Hello, World: Let’s (re)make networked art.

Kat Braybrooke
Jan 13, 2015 · 13 min read

Reflections from the Mozilla Festival’s first #ARTOFWEB community on the radical potentials of open, cooperative practices of [and by] the web.

Also, an invitation.

“As the hardwares and softwares of computers give us new capabilities… we have to learn to feel with them. If we can’t feel with them, they are only dumb metal claws. Therefore, the vistas of digital art are only as wide as our potential to grasp those possibilities with full human expressiveness.

— Jim Andrews, “Why I Am A Net Artist”, 2011


Chapter 1: Some byte-based context.

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Young makers print out ideas of themselves and paste them onto an Exquisite Corpse. Exhibit: Michelle Gay. Images: #ARTOFWEB.

In the open technology field, however, we worry that these liberatory potentials can be unevenly distributed based on unequal access to socioeconomic, geographic, technological and linguistic resources.

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Mozilla Festival 2014. Image credit: Mozilla EU.

Chapter 2: Net.art is dead, long live net.art!

It can be also argued that these kinds of concerns mobilized a group of artists, makers and thinkers around a term called “net.art” in the early 1990s.

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Screenshot of exhibit A Description of the Equator and Some OtherLands. Artists Felix S. Huber, Philip Pocock, Udo Noll and Florian Wenz, 1998.
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Screenshot of exhibit Net.art is dead, long live net.art. Artcontext.0rg, 2000.

These early net.art communities were rich, their message boards and listserves bubbling with enthusiastic discussion about tactical medias, hacking and creativity.

And then, just when everyone had agreed on its death, the movement re-awoke.

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An “e-occupation” of DAZED Magazine by Stephen Fortune (2013), inspired by “Occupy the Internet”, a project of Free Art and Technology (F.A.T.) Labs..
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Glitch-pixel artist MAX CAPACITY was one of the Webmaker Fellows asked to explore creative learning with open tools. as seen in the remixable piece “TV People: Bad News for Bumtown” (2013).

We wondered something: What might a people-focused movement of networked, creative digital exploration look like in the setting of a 2014 Internet?

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The TATE Digital Learning’s Luca Damiani explains how to remix or “re-curate” the gallery’s website using open digital collections. Image: #ARTOFWEB.

Chapter 3: A chaotic kind of homage.

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The unofficial tagline of the public #ARTOFWEB call.
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A very early #ARTOFWEB meeting on Google Hangouts, which we immediately “broke” when we hit 20+ participants.

Our group looked like the weird kid in the family — the kind of urchin who wears Doc Martens to her sister’s wedding.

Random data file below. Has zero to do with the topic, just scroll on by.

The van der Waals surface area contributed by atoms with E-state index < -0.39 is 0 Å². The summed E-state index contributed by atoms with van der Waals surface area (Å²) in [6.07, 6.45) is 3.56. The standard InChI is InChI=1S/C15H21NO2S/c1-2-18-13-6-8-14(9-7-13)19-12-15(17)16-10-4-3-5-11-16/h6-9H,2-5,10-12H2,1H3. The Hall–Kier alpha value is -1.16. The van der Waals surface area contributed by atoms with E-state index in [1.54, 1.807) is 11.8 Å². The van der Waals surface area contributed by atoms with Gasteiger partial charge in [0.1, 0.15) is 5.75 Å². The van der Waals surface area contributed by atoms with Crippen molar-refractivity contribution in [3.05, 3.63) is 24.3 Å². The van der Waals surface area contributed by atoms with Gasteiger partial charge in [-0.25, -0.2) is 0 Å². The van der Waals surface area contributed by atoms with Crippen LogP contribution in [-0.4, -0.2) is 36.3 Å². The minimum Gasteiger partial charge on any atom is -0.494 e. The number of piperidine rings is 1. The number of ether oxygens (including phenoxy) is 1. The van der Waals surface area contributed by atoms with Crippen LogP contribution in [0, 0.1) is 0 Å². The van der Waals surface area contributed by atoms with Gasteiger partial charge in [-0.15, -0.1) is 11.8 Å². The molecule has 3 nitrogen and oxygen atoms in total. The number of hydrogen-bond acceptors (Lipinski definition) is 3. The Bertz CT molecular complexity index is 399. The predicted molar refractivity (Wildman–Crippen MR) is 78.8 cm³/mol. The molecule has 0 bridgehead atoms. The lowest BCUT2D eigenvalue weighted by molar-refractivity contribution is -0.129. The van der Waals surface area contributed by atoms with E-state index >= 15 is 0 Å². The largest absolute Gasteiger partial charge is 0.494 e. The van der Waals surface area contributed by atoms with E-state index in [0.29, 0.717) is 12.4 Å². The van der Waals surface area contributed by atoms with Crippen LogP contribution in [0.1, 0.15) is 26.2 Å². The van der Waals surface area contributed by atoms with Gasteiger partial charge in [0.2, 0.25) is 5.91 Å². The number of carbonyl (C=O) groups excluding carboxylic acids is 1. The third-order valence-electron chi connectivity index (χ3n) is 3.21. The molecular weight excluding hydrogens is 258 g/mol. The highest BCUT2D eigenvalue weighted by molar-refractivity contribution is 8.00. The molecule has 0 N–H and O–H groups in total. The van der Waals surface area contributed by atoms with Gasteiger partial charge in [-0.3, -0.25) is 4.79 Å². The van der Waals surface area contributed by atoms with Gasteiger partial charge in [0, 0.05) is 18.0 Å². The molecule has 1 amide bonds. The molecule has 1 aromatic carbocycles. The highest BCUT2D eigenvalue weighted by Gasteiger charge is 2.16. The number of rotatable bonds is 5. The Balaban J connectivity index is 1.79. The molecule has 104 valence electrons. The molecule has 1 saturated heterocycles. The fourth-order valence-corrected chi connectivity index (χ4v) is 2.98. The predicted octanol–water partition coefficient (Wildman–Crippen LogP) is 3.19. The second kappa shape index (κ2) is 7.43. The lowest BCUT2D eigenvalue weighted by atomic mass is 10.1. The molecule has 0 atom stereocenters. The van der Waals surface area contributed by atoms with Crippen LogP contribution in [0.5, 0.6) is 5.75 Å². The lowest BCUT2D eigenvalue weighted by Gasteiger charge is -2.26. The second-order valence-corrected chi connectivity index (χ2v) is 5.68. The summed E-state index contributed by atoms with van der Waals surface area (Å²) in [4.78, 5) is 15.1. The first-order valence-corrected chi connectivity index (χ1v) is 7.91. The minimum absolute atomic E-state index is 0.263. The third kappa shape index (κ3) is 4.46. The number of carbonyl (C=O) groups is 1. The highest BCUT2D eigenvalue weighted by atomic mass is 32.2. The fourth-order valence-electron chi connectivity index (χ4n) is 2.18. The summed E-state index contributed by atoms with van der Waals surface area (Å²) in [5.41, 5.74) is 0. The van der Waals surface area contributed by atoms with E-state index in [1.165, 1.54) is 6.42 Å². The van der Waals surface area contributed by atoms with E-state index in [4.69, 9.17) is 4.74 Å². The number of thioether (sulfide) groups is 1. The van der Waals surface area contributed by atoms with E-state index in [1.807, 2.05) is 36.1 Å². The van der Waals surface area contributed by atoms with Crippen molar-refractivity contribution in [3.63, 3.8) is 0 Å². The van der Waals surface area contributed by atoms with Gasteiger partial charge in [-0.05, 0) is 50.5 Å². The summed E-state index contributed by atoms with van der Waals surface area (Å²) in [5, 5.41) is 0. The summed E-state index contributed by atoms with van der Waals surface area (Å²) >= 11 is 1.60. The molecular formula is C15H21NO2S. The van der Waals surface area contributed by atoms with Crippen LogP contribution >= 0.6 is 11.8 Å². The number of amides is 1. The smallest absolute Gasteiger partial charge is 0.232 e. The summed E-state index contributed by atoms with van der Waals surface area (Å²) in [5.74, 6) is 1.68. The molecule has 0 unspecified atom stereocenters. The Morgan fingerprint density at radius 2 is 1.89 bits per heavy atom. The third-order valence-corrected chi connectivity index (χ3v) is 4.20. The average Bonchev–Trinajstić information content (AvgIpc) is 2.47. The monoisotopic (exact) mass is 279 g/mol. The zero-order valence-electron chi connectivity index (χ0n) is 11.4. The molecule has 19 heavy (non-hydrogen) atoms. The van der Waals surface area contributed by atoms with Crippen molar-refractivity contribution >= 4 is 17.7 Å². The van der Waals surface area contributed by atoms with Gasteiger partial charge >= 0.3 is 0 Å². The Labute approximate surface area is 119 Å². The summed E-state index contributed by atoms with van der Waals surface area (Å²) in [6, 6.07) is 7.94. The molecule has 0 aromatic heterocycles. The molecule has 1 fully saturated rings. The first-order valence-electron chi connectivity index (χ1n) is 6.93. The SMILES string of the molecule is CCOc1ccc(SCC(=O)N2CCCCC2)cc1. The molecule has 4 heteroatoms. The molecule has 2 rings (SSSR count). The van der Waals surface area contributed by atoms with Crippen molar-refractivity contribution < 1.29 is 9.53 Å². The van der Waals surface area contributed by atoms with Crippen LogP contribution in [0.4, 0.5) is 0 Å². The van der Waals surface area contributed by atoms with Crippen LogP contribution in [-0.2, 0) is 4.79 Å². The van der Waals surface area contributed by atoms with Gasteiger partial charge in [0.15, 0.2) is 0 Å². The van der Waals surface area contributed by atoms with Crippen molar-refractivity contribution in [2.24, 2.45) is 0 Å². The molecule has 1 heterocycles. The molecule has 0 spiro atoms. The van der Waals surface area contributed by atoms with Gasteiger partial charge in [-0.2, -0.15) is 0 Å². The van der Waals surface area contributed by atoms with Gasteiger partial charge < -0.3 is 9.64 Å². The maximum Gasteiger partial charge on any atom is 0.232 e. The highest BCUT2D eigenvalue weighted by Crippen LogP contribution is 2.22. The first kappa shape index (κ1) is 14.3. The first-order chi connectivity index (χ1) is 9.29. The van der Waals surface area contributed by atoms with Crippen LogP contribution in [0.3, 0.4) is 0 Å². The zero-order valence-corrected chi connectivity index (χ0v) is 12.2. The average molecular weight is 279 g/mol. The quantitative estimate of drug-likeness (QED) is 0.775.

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This kind Mozfest volunteer offered to man our welcome table, fielding many a query about the nature of the group’s work.
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Another valiant group of volunteers settled in help fold, cut and build 600 #ARTOFWEB minizines.

Chapter 4: The kind of place where everyone is creative, not just the artists.

What if no one came? What if no one wanted to take a risk, and create?

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Exploring the art of shared web narratives through Serendipidoodle, an exhibit by educator Amy Burvall.
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“Bots co-creating art with humans”, an exhibit built by the Turtle Bot project.
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An #ARTOFWEB participant dances with a set of 30 open culture GIFs.

Meanwhile, a Parapara installation by Japan’s Kenya Niino, Noriatsu Kudo and Daisuke Akatsuka streamed collaborative, user-created drawings onto the centre of a live under-the-sea environment.

There was just so much we ended up wanting to create together, and so little time to do it. I must say I really didn’t expect all of this,” a Dutch academic told us, shaking his head in awe.

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#ARTOFWEB gallery mix by selfie artist @alliself.
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Facilitators lead participants through the process of redesigning cultural heritage items with microcontrollers.
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Young artist Joelle Fleurantin sets up her interactive storytelling exhibit, “Threadbare”.

Chapter 5: When a bot comes alive, what does it become?

In between all the discussions, crayons, codebases, fonts, microcontrollers, digital medias, GIFs and bots, a real, fleshy movement had emerged in its own right.

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Chapter 6: An open ending, with [❤]

We may not agree on the exact manifestations of these kinds of critical, cooperative and creative energies in 2015 — but we do agree on one thing.

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Subscript: An invitation.

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